Wednesday, January 18, 2012
I could tell you about Uncharted 3 - which is simply one of the most technically impressive games on any platform to date. It's just so ... so ... insanely solid. The writing, the animation, the graphics, the inner mechanics - everything just clicks.
But you probably already knew that. You might not have known about the Kingdoms of Amalur demo which just dropped on PSN and XBLA. It's gotten some legs in the press because of Ken Rolston, of Morrowind and Oblivion fame, coming out of retirement to help retire it.
The main feeling on the net, even before playing it, is that the game is a mashup of Skyrim (or more generally, The Elder Scrolls in general) and Fable. There's a little truth to that - but I think either comparison is dangerous. Rolston's stamp is certainly all of this game - in the latter portion of the demo you can essentially go and do whatever you want. So I tried to steal from a store, got caught, busted out of prison and went on a killing spree on the townsfolk as they tried to reign me in. And that was all in like twenty minutes.
But the world design feels more like World of Warcraft, or I suppose Fable - if Fable was far less linear. You don't quite get that "what is over that hill" feeling you get in Skyrim - but that doesn't mean the world isn't open to explore. The combat mechanics are very difficult to describe - they easily transcend the usual button mash + power attack of most action RPG's by forcing players to dodge and defend themselves ... as well as pay close attention to the tactics of the enemy which change impressively from one type to the next, but I certainly wouldn't call it "strategic".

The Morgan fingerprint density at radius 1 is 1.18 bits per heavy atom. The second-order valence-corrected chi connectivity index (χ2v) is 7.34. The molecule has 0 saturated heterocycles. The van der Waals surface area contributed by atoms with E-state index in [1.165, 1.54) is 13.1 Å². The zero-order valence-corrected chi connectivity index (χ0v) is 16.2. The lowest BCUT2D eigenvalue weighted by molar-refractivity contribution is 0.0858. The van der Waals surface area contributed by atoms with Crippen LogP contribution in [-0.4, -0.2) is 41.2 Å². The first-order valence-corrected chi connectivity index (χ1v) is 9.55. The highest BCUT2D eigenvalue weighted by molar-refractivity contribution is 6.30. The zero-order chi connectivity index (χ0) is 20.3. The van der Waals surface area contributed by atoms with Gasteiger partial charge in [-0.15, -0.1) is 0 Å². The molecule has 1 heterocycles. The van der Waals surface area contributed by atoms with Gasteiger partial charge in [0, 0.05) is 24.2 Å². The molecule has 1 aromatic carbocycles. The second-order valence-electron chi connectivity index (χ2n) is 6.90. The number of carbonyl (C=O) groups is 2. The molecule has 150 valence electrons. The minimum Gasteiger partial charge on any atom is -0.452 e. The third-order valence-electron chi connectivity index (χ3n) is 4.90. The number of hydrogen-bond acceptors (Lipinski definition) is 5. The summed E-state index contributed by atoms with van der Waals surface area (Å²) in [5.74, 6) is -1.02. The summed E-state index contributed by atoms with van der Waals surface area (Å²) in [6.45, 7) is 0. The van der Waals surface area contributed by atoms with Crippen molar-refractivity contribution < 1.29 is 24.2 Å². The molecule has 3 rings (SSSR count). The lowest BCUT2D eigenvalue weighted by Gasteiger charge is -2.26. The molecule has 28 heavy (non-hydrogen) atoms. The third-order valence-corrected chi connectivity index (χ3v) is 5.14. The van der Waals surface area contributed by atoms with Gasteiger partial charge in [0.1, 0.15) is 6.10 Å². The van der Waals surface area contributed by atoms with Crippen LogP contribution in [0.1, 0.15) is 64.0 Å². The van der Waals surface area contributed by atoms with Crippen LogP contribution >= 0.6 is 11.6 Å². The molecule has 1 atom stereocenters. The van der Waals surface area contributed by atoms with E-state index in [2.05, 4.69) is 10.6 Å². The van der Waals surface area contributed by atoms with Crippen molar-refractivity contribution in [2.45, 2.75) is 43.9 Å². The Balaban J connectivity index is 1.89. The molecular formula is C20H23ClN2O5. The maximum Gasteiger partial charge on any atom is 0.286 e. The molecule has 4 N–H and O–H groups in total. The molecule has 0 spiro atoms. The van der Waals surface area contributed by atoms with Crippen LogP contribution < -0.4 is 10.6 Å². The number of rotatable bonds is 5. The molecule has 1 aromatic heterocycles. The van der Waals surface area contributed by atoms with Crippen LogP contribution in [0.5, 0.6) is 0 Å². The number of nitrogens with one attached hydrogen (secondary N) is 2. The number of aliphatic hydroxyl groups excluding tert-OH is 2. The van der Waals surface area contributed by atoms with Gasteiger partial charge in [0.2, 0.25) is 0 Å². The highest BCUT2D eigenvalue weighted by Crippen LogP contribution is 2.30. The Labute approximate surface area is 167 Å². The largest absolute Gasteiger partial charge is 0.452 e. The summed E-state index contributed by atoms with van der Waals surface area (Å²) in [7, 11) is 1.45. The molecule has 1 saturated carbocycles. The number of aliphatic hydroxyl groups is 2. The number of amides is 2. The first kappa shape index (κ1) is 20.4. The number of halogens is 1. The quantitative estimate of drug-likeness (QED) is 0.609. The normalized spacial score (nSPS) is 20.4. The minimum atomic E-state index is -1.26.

The thing is - Amalur is so clearly utilizing the playbooks of other games that describing it without making comparisons is difficult. The problem is if you were honest - you would be making comparisons not just to Rolston's previous games, but WoW, Fable, God of War, most Bioware RPG's and probably wear yourself out by the time you remembered Nethack.
What Amalur has going for it is some excellent design and mechanics. Unfortunately the demo appears to be plagued by more than a few bugs - I noticed a few "hall of mirrors" ... a graphics glitch when the rendering engine doesn't know what to render. Other players have reported crash level gltiches. As anyone who has read Cathode know, I've beaten on the rotting corpse of the horse which is Bethesda's miserable QA process in the past ... and hope Amalur won't have such issues.
One thing that I noted: I don't know if the lack of specific save is because it is a demo, or will be part of the game. Not being able to have multiple save points would give the game a sort of permadeath like quality (not really, but actions would have consequences you can't take back ... like murdering a whole town). I'll be curious to see what the full version has in the way of save game control.
Full version comes out Feb. 17th - very much looking forward to it, if it isn't too crash-laden.